As reported by HealthDay, almost half of high school students in the U.S. still text while driving. Health statistician at the U.S. Centers for Disease Control and Prevention, Emily O’Malley Olsen, author of the study, said that looking away from the road ahead for only a second or two can get texting drivers into trouble, so the number of high school students texting is a major concern. Some of the blame falls on pediatricians and parents who fail to advise teens of the risks of texting while driving.
On May 13, 2013, the research was published online, and it will be published in print in the June issue of the journal Pediatrics. The research was conducted using responses from more than 8,500 U.S. high school students who were age 16 or older. The study found that one in four students texted daily and overall 44.5 percent admitted to texting behind the wheel.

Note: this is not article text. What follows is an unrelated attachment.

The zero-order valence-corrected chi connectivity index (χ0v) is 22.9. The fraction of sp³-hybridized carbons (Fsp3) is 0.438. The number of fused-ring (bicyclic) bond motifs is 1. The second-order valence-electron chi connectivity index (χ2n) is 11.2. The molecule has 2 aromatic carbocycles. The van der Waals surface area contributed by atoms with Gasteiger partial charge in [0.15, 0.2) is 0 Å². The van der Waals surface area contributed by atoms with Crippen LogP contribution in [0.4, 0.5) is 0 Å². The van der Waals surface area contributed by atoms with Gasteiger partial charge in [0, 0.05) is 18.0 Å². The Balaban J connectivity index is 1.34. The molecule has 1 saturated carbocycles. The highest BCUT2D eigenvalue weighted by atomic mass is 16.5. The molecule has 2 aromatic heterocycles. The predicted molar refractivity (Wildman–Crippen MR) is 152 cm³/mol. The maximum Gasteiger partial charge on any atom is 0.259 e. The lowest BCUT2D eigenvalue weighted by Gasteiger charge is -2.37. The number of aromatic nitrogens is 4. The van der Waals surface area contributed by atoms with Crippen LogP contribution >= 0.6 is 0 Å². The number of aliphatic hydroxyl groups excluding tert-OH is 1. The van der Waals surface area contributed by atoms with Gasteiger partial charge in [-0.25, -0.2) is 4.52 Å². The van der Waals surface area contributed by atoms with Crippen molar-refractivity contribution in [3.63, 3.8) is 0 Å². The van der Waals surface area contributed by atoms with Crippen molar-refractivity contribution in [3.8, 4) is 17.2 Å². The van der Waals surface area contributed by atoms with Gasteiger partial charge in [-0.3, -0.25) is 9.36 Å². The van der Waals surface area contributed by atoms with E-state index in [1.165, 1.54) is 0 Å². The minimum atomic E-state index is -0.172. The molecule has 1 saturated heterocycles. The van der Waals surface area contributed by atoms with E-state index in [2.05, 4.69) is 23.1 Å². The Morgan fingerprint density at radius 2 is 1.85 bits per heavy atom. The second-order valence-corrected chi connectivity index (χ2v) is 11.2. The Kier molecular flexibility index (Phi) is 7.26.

Age was a determining factor. The older the student the more likely he or she was to text. Males exhibited the risky behavior more often than female students. Miami Children’s Hospital adolescent medicine specialist, Dr. Metee Comkornruecha said that although texting while driving may not seem as dangerous as driving under the influence of drugs or alcohol to teens, it is just as dangerous. It can result in severe injury or even loss of life. It is not easy to get the message across to teens who feel themselves to be invincible.
The Omaha auto accident attorneys at the firm of Cullan & Cullan want you to know that you may obtain more information about how to encourage your teens to drive safely at the U.S. Centers for Disease Control and Prevention website. Our children are our most precious commodities. We must do all we can to keep them safe behind the wheel. If someone you love has been injured in an accident caused by a distracted driver, call (402) 397-7600 for a free consultation.